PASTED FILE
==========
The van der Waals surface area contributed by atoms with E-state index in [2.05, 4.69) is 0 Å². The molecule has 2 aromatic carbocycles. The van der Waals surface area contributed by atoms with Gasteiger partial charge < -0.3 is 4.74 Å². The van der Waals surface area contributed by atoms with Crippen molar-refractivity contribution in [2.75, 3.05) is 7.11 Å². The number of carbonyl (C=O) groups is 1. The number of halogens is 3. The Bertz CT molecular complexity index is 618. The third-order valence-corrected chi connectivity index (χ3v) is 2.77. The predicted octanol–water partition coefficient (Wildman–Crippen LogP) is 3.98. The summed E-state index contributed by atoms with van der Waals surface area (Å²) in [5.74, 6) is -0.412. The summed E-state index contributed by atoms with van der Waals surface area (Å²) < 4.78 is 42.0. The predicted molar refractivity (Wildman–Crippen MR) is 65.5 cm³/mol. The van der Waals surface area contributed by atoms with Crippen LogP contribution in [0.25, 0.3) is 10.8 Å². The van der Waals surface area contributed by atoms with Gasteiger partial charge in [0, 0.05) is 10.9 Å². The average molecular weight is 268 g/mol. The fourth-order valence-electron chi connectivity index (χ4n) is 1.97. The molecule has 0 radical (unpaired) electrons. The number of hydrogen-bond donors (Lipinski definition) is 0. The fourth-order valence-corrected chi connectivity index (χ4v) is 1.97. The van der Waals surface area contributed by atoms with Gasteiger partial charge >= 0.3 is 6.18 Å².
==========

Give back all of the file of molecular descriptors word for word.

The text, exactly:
The van der Waals surface area contributed by atoms with E-state index in [2.05, 4.69) is 0 Å². The molecule has 2 aromatic carbocycles. The van der Waals surface area contributed by atoms with Gasteiger partial charge < -0.3 is 4.74 Å². The van der Waals surface area contributed by atoms with Crippen molar-refractivity contribution in [2.75, 3.05) is 7.11 Å². The number of carbonyl (C=O) groups is 1. The number of halogens is 3. The Bertz CT molecular complexity index is 618. The third-order valence-corrected chi connectivity index (χ3v) is 2.77. The predicted octanol–water partition coefficient (Wildman–Crippen LogP) is 3.98. The summed E-state index contributed by atoms with van der Waals surface area (Å²) in [5.74, 6) is -0.412. The summed E-state index contributed by atoms with van der Waals surface area (Å²) < 4.78 is 42.0. The predicted molar refractivity (Wildman–Crippen MR) is 65.5 cm³/mol. The van der Waals surface area contributed by atoms with Crippen LogP contribution in [0.25, 0.3) is 10.8 Å². The van der Waals surface area contributed by atoms with Gasteiger partial charge in [0, 0.05) is 10.9 Å². The average molecular weight is 268 g/mol. The fourth-order valence-electron chi connectivity index (χ4n) is 1.97. The molecule has 0 radical (unpaired) electrons. The number of hydrogen-bond donors (Lipinski definition) is 0. The fourth-order valence-corrected chi connectivity index (χ4v) is 1.97. The van der Waals surface area contributed by atoms with Gasteiger partial charge >= 0.3 is 6.18 Å².